Greater celandine (Chelidonium majus)

Greater celandine Common Names: Garden celandine, tetterwort, killwort, wart-wort.

Description: Toxic to humans.

Habit: Erect, biennial/perennial, 12 to 32 inch tall forb, yellowish sap; stems branched, leafy and ribbed.

Leaves: Several, alternate, deeply lobed and pinnately-divided.

Stems: Weak, erect, 12-32 inches tall, sparingly pubescent.

Flowers: Yellow, 4-parted, 3/4 inches wide; inflorescence are small, umbel-like clusters; blooms May-August.

Fruit and seeds: Small, glabrous, black in color; borne in a long, cylindrical capsule that is 2-5 cm long. Each has an elaiosome, which attracts ants to disperse the seeds.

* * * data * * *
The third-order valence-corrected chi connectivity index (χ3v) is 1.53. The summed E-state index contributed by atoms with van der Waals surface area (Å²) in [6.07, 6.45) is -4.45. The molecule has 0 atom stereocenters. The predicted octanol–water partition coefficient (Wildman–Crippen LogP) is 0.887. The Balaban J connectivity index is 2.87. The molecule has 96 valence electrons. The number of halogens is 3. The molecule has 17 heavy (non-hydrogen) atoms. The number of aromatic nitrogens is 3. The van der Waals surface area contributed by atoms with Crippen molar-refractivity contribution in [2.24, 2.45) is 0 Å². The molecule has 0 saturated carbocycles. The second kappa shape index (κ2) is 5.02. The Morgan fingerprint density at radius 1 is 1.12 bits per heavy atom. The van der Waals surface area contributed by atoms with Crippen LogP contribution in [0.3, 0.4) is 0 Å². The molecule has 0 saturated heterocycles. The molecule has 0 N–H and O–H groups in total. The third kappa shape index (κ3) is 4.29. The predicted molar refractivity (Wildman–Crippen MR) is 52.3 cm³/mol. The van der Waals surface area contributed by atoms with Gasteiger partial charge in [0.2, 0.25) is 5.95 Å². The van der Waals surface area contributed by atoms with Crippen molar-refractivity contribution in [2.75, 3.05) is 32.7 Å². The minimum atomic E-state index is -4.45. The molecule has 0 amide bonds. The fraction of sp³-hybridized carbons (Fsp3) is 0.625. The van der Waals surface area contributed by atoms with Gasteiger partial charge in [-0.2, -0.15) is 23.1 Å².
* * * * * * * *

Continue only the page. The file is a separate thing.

Habitat: Native to Europe. Found in waste places, thickets, roadsides and dry woods.

Reproduction: By seed.

Similar species: Lesser celandine (Ficaria verna).

Monitoring and rapid response: Hand pull before plant goes to seed. Use of any

Credits: The information provided in this factsheet was gathered from Southwest School of Botanical Medicine and the Wisconsin State Herbarium.

Individual species images that appear with a number in a black box are courtesy of the Bugwood.org network (http://www.invasive.org). Individual photo author credits may not be included due to the small display size of the images and subsequent difficulty of reading the provided text. All other images appear courtesy of Google (http://images.google.com).


Common Name:

Greater celandine

Scientific Name:

Chelidonium majus

Family:

Papaveraceae
(Poppy)

Duration:

Biennial

Habit:

Herbs

USDA Symbol:

CHMA2
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